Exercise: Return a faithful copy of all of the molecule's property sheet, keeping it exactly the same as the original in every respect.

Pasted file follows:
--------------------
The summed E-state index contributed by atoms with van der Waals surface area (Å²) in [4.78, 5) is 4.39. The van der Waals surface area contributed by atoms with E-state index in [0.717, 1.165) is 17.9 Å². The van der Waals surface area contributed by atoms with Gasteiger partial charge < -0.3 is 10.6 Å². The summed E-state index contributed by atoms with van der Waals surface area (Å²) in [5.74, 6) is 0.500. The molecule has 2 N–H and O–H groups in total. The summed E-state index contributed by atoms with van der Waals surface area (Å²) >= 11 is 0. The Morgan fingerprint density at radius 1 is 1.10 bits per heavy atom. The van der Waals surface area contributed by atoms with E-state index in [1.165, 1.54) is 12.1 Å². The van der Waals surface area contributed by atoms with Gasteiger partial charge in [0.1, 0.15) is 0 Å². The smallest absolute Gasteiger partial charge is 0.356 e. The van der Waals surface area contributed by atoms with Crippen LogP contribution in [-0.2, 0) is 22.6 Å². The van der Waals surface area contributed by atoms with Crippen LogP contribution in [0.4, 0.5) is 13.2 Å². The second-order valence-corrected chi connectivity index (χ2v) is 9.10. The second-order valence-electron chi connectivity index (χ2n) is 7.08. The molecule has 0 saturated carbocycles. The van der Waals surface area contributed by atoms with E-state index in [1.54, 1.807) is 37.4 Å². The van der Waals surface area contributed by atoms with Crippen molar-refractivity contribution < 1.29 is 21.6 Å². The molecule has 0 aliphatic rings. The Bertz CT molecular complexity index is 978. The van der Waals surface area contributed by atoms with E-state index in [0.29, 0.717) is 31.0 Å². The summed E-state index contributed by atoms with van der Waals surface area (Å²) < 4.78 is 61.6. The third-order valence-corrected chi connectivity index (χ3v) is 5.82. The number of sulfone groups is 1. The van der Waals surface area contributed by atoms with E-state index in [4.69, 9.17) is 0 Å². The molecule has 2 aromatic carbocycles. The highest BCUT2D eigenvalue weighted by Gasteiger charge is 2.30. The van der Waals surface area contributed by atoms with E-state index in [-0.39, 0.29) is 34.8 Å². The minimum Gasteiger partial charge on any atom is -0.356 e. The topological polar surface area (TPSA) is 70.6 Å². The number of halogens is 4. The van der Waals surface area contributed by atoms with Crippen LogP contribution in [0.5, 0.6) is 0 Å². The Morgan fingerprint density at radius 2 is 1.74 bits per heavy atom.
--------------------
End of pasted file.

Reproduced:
The summed E-state index contributed by atoms with van der Waals surface area (Å²) in [4.78, 5) is 4.39. The van der Waals surface area contributed by atoms with E-state index in [0.717, 1.165) is 17.9 Å². The van der Waals surface area contributed by atoms with Gasteiger partial charge < -0.3 is 10.6 Å². The summed E-state index contributed by atoms with van der Waals surface area (Å²) in [5.74, 6) is 0.500. The molecule has 2 N–H and O–H groups in total. The summed E-state index contributed by atoms with van der Waals surface area (Å²) >= 11 is 0. The Morgan fingerprint density at radius 1 is 1.10 bits per heavy atom. The van der Waals surface area contributed by atoms with E-state index in [1.165, 1.54) is 12.1 Å². The van der Waals surface area contributed by atoms with Gasteiger partial charge in [0.1, 0.15) is 0 Å². The smallest absolute Gasteiger partial charge is 0.356 e. The van der Waals surface area contributed by atoms with Crippen LogP contribution in [-0.2, 0) is 22.6 Å². The van der Waals surface area contributed by atoms with Crippen LogP contribution in [0.4, 0.5) is 13.2 Å². The second-order valence-corrected chi connectivity index (χ2v) is 9.10. The second-order valence-electron chi connectivity index (χ2n) is 7.08. The molecule has 0 saturated carbocycles. The van der Waals surface area contributed by atoms with E-state index in [1.54, 1.807) is 37.4 Å². The van der Waals surface area contributed by atoms with Crippen molar-refractivity contribution < 1.29 is 21.6 Å². The molecule has 0 aliphatic rings. The Bertz CT molecular complexity index is 978. The van der Waals surface area contributed by atoms with E-state index in [0.29, 0.717) is 31.0 Å². The summed E-state index contributed by atoms with van der Waals surface area (Å²) < 4.78 is 61.6. The third-order valence-corrected chi connectivity index (χ3v) is 5.82. The number of sulfone groups is 1. The van der Waals surface area contributed by atoms with E-state index in [4.69, 9.17) is 0 Å². The molecule has 2 aromatic carbocycles. The highest BCUT2D eigenvalue weighted by Gasteiger charge is 2.30. The van der Waals surface area contributed by atoms with E-state index in [-0.39, 0.29) is 34.8 Å². The minimum Gasteiger partial charge on any atom is -0.356 e. The topological polar surface area (TPSA) is 70.6 Å². The number of halogens is 4. The van der Waals surface area contributed by atoms with Crippen LogP contribution in [0.5, 0.6) is 0 Å². The Morgan fingerprint density at radius 2 is 1.74 bits per heavy atom.